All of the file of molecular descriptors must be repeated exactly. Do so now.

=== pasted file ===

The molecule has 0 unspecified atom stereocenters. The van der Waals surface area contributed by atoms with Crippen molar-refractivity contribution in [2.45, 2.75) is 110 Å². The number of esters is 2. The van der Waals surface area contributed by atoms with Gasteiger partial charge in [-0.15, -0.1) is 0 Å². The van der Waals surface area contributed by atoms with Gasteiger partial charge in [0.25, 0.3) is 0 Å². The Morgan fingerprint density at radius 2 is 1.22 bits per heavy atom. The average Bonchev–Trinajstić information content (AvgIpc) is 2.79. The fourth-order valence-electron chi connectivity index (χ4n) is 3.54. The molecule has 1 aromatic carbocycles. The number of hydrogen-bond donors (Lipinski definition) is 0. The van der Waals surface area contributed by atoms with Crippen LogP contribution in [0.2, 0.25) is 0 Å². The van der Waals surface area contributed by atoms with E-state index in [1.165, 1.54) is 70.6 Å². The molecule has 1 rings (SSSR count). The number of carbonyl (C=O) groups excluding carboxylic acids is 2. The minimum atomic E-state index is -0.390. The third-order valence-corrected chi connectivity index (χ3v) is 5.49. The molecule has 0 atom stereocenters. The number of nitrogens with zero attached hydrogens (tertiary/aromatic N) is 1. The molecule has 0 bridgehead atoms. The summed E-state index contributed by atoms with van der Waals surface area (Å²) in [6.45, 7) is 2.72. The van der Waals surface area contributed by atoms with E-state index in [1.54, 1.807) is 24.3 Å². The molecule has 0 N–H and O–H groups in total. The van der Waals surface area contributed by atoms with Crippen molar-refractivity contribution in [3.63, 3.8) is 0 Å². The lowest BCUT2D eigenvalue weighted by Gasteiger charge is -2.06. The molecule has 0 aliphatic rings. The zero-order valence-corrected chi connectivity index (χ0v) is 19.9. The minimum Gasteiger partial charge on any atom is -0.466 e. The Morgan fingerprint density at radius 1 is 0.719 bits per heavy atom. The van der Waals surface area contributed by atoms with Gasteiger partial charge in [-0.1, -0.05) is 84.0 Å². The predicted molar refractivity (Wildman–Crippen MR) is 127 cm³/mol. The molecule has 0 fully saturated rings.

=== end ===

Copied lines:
The molecule has 0 unspecified atom stereocenters. The van der Waals surface area contributed by atoms with Crippen molar-refractivity contribution in [2.45, 2.75) is 110 Å². The number of esters is 2. The van der Waals surface area contributed by atoms with Gasteiger partial charge in [-0.15, -0.1) is 0 Å². The van der Waals surface area contributed by atoms with Gasteiger partial charge in [0.25, 0.3) is 0 Å². The Morgan fingerprint density at radius 2 is 1.22 bits per heavy atom. The average Bonchev–Trinajstić information content (AvgIpc) is 2.79. The fourth-order valence-electron chi connectivity index (χ4n) is 3.54. The molecule has 1 aromatic carbocycles. The number of hydrogen-bond donors (Lipinski definition) is 0. The van der Waals surface area contributed by atoms with Crippen LogP contribution in [0.2, 0.25) is 0 Å². The van der Waals surface area contributed by atoms with E-state index in [1.165, 1.54) is 70.6 Å². The molecule has 1 rings (SSSR count). The number of carbonyl (C=O) groups excluding carboxylic acids is 2. The minimum atomic E-state index is -0.390. The third-order valence-corrected chi connectivity index (χ3v) is 5.49. The molecule has 0 atom stereocenters. The number of nitrogens with zero attached hydrogens (tertiary/aromatic N) is 1. The molecule has 0 bridgehead atoms. The summed E-state index contributed by atoms with van der Waals surface area (Å²) in [6.45, 7) is 2.72. The van der Waals surface area contributed by atoms with E-state index in [1.54, 1.807) is 24.3 Å². The molecule has 0 N–H and O–H groups in total. The van der Waals surface area contributed by atoms with Crippen molar-refractivity contribution in [3.63, 3.8) is 0 Å². The lowest BCUT2D eigenvalue weighted by Gasteiger charge is -2.06. The molecule has 0 aliphatic rings. The zero-order valence-corrected chi connectivity index (χ0v) is 19.9. The minimum Gasteiger partial charge on any atom is -0.466 e. The Morgan fingerprint density at radius 1 is 0.719 bits per heavy atom. The van der Waals surface area contributed by atoms with Gasteiger partial charge in [-0.1, -0.05) is 84.0 Å². The predicted molar refractivity (Wildman–Crippen MR) is 127 cm³/mol. The molecule has 0 fully saturated rings.